This month, draft findings of the Electoral Commission’s investigation into Vote Leave, the official pro-Brexit referendum campaign, were leaked, revealing Vote Leave of being guilty of breaking electoral law, on multiple accounts. They are expected to face the most hefty fines in the watchdog’s history. Then there was Cambridge Analytica, the disgraced big data company that was using misappropriated Facebook data to sell elections to the highest bidder and saw Facebook receive the maximum fine of £500,000. Then who could forget Nigel Farage’s Leave.EU – the unofficial Brexit campaign bankrolled by the infamous insurance tycoon Arron Banks – which was recently found guilty of “multiple breaches of electoral law”, fined £70,000 and referred to the Metropolitan Police for suspected criminal offences.
We still don’t know where Banks’s £9m donation came from, but it’s vital we understand his reasons for meeting Russian officials 11 times in the run up to the referendum, rather than just the “two or three” times he initially claimed.
Make no mistake. This stuff matters.
Yet it is all too easy for politicians to watch from the sidelines while the world carries on, oblivious. Maybe it is because the public are blissfully unaware of the severity of these behaviours that politicians have so far failed to act. As the Information Commissioner Elizabeth Denham recently said: “We are at a crossroads. Trust and confidence in the integrity of our democratic processes risk being disrupted because the average voter has little idea of what is going on behind the scenes.”
Most sensible people realise that this goes far beyond the Brexit campaigns. This is about ensuring we have strong, meaningful laws that can build confidence that our elections are free and fair. Can we really be confident that this is still the case?
It is for these reasons that I have spent the last 18 months trying to persuade the Electoral Commission to show some teeth on all of these cases, and where necessary, to hand over documents to the police for further investigation. But this issue spans far wider than the police or the Electoral Commission. It has become abundantly clear that the electoral system is not fit for purpose and in dire need of reform.
Take issues relating to Facebook advertising. Digital campaigning and advertising in elections has meant our electoral laws are now a long way out of date, harking back to a simpler era of door knocking and leaflets.
The Electoral Commission is very much an analogue regulator in a digital age. That’s why I have been working with Fair Vote UK to devise a reform agenda that can tackle its current vulnerabilities.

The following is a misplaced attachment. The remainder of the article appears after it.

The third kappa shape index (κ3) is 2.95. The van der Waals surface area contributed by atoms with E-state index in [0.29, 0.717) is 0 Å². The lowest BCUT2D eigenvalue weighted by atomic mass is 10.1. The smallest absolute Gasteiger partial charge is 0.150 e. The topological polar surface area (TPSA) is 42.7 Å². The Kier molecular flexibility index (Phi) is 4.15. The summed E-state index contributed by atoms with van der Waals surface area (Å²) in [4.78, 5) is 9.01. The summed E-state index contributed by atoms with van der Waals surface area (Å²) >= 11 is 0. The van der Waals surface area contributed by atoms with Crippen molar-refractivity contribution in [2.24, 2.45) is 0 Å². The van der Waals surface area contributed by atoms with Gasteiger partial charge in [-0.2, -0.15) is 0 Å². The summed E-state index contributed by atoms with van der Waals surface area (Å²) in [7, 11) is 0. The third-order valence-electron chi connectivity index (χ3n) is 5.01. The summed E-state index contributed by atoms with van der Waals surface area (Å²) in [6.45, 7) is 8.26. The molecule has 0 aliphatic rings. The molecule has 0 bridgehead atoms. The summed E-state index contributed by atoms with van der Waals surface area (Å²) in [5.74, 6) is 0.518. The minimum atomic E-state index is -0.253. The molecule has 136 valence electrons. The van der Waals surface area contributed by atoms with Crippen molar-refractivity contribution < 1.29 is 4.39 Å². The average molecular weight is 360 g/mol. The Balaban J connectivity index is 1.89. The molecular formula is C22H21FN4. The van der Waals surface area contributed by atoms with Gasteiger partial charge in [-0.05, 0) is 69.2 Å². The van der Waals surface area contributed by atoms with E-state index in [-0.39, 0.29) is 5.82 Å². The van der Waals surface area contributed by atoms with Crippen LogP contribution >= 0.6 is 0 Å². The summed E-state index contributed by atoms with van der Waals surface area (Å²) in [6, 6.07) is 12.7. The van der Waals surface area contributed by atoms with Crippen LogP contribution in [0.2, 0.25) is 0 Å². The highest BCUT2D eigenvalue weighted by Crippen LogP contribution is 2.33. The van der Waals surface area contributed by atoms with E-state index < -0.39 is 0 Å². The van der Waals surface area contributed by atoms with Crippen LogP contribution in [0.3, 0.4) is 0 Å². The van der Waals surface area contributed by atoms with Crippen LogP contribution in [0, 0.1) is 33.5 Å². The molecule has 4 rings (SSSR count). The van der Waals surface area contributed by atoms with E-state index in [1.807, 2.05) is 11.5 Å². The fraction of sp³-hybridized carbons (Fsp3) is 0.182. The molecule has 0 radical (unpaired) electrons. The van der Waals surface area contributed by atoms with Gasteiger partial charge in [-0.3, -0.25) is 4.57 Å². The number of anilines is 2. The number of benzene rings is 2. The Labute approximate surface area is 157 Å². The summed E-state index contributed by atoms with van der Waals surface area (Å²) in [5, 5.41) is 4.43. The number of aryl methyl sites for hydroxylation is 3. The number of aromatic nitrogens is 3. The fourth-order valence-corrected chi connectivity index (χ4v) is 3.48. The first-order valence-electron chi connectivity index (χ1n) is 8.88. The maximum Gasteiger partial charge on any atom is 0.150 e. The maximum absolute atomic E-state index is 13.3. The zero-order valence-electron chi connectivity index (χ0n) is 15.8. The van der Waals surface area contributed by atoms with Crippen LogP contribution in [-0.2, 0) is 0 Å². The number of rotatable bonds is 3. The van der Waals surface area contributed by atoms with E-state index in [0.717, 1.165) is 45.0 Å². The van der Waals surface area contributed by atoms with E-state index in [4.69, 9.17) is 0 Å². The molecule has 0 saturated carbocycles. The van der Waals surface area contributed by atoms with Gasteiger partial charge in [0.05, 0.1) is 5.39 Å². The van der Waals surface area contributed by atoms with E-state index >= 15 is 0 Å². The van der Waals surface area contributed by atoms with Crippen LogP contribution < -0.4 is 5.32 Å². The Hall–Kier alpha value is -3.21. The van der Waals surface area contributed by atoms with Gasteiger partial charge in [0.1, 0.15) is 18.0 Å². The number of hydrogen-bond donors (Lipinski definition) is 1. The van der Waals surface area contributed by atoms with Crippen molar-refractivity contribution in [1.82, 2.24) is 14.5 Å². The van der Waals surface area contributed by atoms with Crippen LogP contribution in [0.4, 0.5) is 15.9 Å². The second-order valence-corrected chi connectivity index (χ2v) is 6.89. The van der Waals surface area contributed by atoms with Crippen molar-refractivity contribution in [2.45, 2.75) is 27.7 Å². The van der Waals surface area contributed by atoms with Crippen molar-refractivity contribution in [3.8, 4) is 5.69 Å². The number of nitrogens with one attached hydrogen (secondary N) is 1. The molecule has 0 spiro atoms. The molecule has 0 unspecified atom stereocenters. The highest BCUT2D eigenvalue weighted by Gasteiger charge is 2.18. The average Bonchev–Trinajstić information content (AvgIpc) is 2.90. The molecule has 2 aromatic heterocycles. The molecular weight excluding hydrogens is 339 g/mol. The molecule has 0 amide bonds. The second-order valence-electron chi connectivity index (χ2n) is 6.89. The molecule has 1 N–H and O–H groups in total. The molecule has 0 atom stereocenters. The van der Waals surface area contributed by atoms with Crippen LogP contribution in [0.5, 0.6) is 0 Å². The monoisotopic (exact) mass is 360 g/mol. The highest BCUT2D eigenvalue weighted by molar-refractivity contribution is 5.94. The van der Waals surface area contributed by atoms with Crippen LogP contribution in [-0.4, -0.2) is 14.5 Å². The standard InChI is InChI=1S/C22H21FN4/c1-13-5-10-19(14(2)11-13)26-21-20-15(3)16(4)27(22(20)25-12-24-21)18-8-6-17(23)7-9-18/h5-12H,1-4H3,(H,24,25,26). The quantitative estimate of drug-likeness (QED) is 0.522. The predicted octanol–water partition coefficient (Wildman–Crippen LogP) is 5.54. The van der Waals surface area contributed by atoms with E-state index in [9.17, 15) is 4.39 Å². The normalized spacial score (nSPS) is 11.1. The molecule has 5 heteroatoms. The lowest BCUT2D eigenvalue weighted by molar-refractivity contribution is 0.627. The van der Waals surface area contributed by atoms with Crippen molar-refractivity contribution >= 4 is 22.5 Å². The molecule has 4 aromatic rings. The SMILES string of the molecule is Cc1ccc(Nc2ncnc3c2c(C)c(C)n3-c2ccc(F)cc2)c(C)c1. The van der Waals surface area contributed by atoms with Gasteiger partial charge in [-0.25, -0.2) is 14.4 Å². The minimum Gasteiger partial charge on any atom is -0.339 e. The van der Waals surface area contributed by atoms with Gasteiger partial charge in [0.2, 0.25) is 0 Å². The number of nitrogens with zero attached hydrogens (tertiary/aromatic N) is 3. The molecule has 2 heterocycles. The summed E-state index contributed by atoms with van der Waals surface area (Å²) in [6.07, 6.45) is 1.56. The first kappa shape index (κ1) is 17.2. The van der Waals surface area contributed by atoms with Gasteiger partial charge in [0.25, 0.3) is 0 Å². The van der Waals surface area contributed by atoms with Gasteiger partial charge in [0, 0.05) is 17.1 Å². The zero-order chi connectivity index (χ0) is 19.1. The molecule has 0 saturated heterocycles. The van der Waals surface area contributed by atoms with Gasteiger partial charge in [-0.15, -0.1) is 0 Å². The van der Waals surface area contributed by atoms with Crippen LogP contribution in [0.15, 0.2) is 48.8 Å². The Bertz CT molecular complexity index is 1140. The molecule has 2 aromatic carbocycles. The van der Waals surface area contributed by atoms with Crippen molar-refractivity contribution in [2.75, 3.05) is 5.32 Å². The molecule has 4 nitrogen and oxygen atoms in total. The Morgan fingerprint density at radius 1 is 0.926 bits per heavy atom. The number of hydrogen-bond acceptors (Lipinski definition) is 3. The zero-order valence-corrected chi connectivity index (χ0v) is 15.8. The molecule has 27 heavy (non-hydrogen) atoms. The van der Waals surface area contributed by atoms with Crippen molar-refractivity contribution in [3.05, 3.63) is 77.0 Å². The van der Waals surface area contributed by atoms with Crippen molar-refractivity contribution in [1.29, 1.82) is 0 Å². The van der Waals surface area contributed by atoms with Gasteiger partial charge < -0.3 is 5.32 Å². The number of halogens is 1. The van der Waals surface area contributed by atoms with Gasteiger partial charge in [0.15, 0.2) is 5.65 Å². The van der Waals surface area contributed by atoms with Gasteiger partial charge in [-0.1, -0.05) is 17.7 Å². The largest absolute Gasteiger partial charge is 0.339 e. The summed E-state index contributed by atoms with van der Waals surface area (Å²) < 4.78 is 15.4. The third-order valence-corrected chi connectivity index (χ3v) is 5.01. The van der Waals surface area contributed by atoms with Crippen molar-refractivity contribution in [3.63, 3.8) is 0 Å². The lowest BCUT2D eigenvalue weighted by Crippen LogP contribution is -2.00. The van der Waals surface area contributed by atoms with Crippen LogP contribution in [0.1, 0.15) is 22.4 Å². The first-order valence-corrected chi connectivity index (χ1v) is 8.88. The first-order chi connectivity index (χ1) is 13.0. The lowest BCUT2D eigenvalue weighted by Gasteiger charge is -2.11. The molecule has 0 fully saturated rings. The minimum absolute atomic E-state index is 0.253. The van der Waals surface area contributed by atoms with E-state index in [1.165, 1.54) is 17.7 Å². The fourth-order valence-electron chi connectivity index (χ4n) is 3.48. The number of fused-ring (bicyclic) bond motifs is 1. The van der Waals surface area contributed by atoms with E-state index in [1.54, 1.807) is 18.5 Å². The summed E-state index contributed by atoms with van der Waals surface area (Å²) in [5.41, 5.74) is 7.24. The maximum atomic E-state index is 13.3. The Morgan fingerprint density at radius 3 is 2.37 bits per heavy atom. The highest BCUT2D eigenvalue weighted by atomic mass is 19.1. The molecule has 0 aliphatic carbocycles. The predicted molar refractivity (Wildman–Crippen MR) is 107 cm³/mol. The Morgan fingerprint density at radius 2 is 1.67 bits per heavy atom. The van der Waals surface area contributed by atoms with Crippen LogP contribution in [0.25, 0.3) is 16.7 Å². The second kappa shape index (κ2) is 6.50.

Here are five essential reforms:
First, we must transfer the Electoral Commission’s investigative and prosecutorial powers to the Police. On the occasions when there are grounds to believe electoral offences have been committed, it should be recommended that they are investigated promptly by either specialist fraud officers or specialised electoral offence officers.
Second, we must ensure fines for breaking electoral law are a severe deterrent and not simply just “the cost of doing business” by making them unlimited, scrapping the current £20,000 cap.
Third, we should increase transparency in elections by reporting campaign spending online for all to see. The Independent Parliamentary Standards Authority already tracks MPs’ spending. Why shouldn’t all political campaigns be held to the same standard?
Fourth, we must prevent future BeLeave-style schemes by eliminating donations in referenda from the official campaign to other groups. The Electoral Commission’s current rules in a referendum allow the designated campaign to give up to £700,000 to groups as long as they do not coordinate their work, but it is entirely unreasonable to think donations are entirely without expectation.
Finally, we must require greater transparency in digital advertising through compulsory imprints and access to targeting information in two clicks or less. In fact, we should pause all political digital advertising in the election period until we have proper regulations in the form of a Digital Bill of Rights for Democracy.
I am hosting an event on Tuesday with the Electoral Reform Society where politicians, commentators and citizens will gather in Parliament to grapple with tackling this crisis in our democracy. Has our Democracy Become a Wild West will hear from Shahmir Sanni, a BeLeave whistleblower, and several other experts in what I hope will start a process that encourages Parliament to implement the reforms I’ve laid out today.
We now find ourselves in a battle for the very soul of our democracy, and future generations will not forgive us if we fail to take a stand.